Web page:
While Others Fall Around Her, a Mayor Stands for Peace

In this city near Colombia's Caribbean coast, the people endure a conflict of Bosnian proportions. Guerrillas on the left and right kill almost anyone for money or politics, with the Army somewhere in between.

Clearly in the middle is Gloria Cuartas Montoya, Apartado's mayor, who was elected in 1994 by a consensus of political factions with a common goal: an end to violence.

Nineteen mayors have been killed in Colombia so far in 1996, and Ms. Cuartas has condemned all the armed groups. "For me it is life that comes first: This is my radical act," the mayor says.

This simple demand has earned her the wrath of all sides. Since she entered the office, nine members of her administration have been killed and as many have fled because of death threats.

This summer while Cuartas was inside a school talking to about 100 students, armed men killed a student in the playground outside. No one is certain who killed the child, but Cuartas says the murder was a message for her.

Last year over a thousand people were murdered in Apartado, a municipality of some 90,000 people. The roots of the war reach back to the 1980s, when guerrilla groups acted as the de facto government of the surrounding area. The relative order was splintered in 1991 when one guerrilla group, the Popular Liberation Army, laid down its arms and joined the political process, forming a party called Hope, Peace, and Liberty.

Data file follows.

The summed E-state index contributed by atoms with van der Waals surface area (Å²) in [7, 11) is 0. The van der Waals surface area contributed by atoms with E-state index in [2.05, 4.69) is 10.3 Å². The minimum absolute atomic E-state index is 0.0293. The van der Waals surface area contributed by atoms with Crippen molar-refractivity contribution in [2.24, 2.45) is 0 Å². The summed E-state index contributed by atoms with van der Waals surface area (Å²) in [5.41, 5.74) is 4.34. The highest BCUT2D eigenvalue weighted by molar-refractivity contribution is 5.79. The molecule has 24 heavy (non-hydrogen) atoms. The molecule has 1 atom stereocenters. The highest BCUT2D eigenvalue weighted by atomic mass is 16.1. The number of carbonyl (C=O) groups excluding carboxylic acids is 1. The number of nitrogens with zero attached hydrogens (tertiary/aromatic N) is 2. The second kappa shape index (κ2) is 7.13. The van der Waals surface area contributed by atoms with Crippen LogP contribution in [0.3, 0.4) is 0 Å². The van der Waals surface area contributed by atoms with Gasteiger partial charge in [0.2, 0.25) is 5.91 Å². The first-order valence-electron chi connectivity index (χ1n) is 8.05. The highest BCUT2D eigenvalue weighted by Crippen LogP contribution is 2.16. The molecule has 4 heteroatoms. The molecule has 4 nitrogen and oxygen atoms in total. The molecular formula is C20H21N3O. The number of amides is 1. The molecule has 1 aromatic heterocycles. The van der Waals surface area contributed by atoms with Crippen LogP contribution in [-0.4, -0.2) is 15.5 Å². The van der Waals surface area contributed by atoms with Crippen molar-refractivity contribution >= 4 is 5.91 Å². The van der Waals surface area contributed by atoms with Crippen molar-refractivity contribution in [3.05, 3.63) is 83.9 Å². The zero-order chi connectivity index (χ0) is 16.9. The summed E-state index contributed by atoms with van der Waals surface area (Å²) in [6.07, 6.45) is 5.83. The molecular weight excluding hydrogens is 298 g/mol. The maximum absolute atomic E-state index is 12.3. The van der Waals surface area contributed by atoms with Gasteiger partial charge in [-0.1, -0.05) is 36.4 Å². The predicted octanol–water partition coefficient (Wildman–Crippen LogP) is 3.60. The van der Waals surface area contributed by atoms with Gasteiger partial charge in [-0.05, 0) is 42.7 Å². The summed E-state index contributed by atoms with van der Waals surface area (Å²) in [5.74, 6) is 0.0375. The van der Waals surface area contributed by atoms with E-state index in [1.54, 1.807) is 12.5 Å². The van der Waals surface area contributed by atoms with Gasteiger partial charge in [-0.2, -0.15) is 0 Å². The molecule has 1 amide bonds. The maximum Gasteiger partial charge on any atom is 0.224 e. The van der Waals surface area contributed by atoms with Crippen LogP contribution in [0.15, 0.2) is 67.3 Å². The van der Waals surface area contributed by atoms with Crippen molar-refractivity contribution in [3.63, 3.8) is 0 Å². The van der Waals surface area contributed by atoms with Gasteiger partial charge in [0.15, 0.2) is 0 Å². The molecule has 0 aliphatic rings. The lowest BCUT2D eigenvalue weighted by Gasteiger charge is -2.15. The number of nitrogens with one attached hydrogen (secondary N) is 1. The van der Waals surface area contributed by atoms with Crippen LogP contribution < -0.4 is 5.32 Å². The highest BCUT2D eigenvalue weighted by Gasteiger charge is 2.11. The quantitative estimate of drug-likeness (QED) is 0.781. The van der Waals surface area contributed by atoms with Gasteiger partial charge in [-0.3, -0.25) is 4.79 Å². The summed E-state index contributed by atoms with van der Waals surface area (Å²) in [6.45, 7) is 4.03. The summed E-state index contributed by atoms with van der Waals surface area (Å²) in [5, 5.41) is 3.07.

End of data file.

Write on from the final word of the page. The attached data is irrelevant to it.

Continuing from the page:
Violent divisions resulted. The guerrillas of the Revolutionary Armed Forces of Colombia hunted down their former allies as traitors. To defend itself, the party took up arms again. Rich landowners saw a chance to free themselves from the guerrillas' "taxes" and helped create paramilitary forces that, witnesses say, are assisted by the Army. Apartado currently marks the front line of this civil war.

"We must not leave Gloria Cuartas alone," wrote Juan Manuel Santos recently in a column in El Tiempo, Colombia's national newspaper. Cuartas, however, says, Apartado has been abandoned. She has been seeking international support, she says, because the federal government has been virtually absent. "I haven't seen neutrality on the part of the state," Cuartas says.

The embattled citizens of Apartado are beginning to worry that their outspoken mayor is not solving their predicament. For all of her international appeals, the violence increases.

Mayor Cuartas continues with the day-to-day duties of her office, taking no measures to protect herself. At the doorway to her office, there are no bodyguards, no metal detectors. In fact there are no guns in sight.

"I'm still here, and I still have faith," she says.

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